The R package ‘modelIntegration’ implements aggregation of several probability distributions into a single integrated one. Suppose that, several independent methods are used to observe a deterministic element and each method represents the latter as a probability distribution. Thus, we deal with a family of probability distributions providing alternative descriptions to the same object. The problem is how to combine information from the prior estimates. This package implements the posterior integration method [Kryazhimskiy, 2013]. For comparison, an implementation of simple averaging of the input distributions is added.

where \(p_1,p_2,\dots,p_n\) are prior distributions on \(Z\) associated with the methods \(1,\dots,n\). \(Z\) is a non-empty finite set, whose number of elements is bigger than one.

Alternatively, prior estimates can be combined using simpleTo explore the basic usage of modelIntegration, we’ll start with the built-in `forest_npp`

and `forest_npp90`

data frames. These datasets contain probability distribution tables for net primary production (NPP) of the forest ecosystems in seven bioclimatic zones in Russia, reported in [Kryazhimskiy et al., 2015]. The documentantation of the datasets is provided with `?forest_npp`

and `?forest_npp90`

calls.

`dim(forest_npp)`

`## [1] 1131 17`

`colnames(forest_npp)`

`## [1] "npp" "LEA_Tundra" ## [3] "LEA_Tundra_Northern_Taiga" "LEA_Middle_Taiga" ## [5] "LEA_Southern_Taiga" "LEA_Temperate" ## [7] "LEA_Steppe" "LEA_Deserts" ## [9] "LEA_Total" "DGVM_Tundra" ## [11] "DGVM_Tundra_Northern_Taiga" "DGVM_Middle_Taiga" ## [13] "DGVM_Southern_Taiga" "DGVM_Temperate" ## [15] "DGVM_Steppe" "DGVM_Deserts" ## [17] "DGVM_Total"`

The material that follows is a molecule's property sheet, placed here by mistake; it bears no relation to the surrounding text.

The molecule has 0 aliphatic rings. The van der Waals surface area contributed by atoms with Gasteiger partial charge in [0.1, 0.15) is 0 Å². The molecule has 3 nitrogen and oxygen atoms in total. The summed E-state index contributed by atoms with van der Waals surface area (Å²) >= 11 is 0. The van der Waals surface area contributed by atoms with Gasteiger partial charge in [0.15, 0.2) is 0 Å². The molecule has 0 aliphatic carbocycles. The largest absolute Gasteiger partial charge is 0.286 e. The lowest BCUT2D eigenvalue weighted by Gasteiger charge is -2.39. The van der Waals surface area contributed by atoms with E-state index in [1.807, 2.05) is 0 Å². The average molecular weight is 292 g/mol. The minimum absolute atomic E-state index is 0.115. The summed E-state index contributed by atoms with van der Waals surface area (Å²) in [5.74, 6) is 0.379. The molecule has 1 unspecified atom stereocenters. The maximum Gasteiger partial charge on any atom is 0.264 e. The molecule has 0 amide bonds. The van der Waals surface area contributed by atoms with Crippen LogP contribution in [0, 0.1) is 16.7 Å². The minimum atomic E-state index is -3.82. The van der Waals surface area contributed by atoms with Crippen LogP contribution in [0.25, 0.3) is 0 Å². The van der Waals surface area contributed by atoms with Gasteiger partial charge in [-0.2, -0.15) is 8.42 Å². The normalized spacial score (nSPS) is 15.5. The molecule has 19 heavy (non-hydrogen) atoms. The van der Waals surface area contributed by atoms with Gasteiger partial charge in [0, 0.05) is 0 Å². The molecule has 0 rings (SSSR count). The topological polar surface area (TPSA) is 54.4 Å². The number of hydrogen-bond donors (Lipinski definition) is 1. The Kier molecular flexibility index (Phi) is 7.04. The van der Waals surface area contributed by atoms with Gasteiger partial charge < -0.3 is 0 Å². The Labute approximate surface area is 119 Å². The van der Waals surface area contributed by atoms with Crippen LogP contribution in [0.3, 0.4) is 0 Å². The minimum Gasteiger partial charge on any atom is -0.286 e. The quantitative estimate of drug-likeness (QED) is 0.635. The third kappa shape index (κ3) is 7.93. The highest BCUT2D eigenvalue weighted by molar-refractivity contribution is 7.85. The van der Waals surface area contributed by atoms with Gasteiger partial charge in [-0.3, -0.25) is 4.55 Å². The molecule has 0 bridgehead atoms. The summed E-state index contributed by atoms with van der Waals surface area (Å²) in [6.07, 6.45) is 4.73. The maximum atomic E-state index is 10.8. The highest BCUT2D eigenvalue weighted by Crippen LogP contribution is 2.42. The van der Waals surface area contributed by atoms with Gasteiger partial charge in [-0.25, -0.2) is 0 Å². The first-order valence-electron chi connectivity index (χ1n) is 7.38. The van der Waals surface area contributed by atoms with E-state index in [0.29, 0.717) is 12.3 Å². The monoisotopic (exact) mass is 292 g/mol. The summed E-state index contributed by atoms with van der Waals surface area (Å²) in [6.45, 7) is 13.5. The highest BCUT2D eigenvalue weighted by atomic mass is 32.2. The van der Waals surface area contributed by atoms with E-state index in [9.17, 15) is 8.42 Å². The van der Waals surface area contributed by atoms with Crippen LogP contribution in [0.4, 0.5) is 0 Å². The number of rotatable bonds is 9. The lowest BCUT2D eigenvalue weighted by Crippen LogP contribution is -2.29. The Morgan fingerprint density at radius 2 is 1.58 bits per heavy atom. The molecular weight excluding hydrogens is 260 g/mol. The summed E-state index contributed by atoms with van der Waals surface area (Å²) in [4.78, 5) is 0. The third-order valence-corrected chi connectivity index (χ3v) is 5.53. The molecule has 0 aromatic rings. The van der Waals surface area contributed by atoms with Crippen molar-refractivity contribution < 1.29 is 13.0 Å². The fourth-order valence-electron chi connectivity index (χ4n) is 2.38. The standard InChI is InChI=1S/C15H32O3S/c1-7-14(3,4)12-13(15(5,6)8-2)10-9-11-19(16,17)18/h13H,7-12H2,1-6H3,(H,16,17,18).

The main method of the modelIntegration package is `integrate`

. It can work with several representations of probability distributions. The discrete distributions are supplied through `pdfs`

argument, which supports a ‘table-based’ format. A continuous distribution is discretized using the cdf, supplied in `cdfs`

. In this case, a bin center equals to a value of the corresponding outcome and a bin width is determined from the subsequent outcome values in the range. The identical range of the random variables (associated with each prior distribution) is set in the `vals`

argument.

`example1 <- integrate( vals = forest_npp[, 1], pdfs = as.list(forest_npp[c("LEA_Tundra", "DGVM_Tundra")])) summary(example1)`

`## Product Average ## mean 189.29034 213.6184 ## std 42.78502 74.0616`

`example2 <- integrate( vals = forest_npp90[, 1], pdfs = as.list(forest_npp90["LEA_Tundra"]), cdfs = list("DGVM_Tundra" = function(x)(pnorm(x, mean = 202, sd = 52)))) summary(example2)`

`## Product Average ## mean 183.73562 212.92005 ## std 43.87124 79.16872`

The two integrated estimates can be accessed with `product`

and `average`

calls correspondingly. The package also supports a summary of descriptive statistics for the integrated distributions and the priors.

`example <- integrate(c(1, 2), list(c(0.75, 0.25), c(0.75, 0.25))) product(example)`

`## x prob ## 1 1 0.9 ## 2 2 0.1`

`average(example)`

`## x prob ## 1 1 0.75 ## 2 2 0.25`

`statistics(example)`

`## P1 P2 Product Average ## mean 1.2500000 1.2500000 1.1 1.2500000 ## std 0.4330127 0.4330127 0.3 0.4330127`

[1] Kryazhimskiy, A.V. (2013). Posterior integration of independent stochastic estimates. IIASA Interim Report. IR-13-006.

[2] Kryazhimskiy, A.V. (2016). Posteriori integration of probabilities. Elementary theory. Theory of Probability and its Applications, 60(1): 62-87.

[3] Kryazhimskiy, A., Rovenskaya, E., Shvidenko, A., Gusti, M. Shchepashchenko, D. & Veshchinskaya, V. (2015). Towards harmonizing competing models: Russian forests’ net primary production case study. Technological Forecasting & Social Change, 98: 245-254.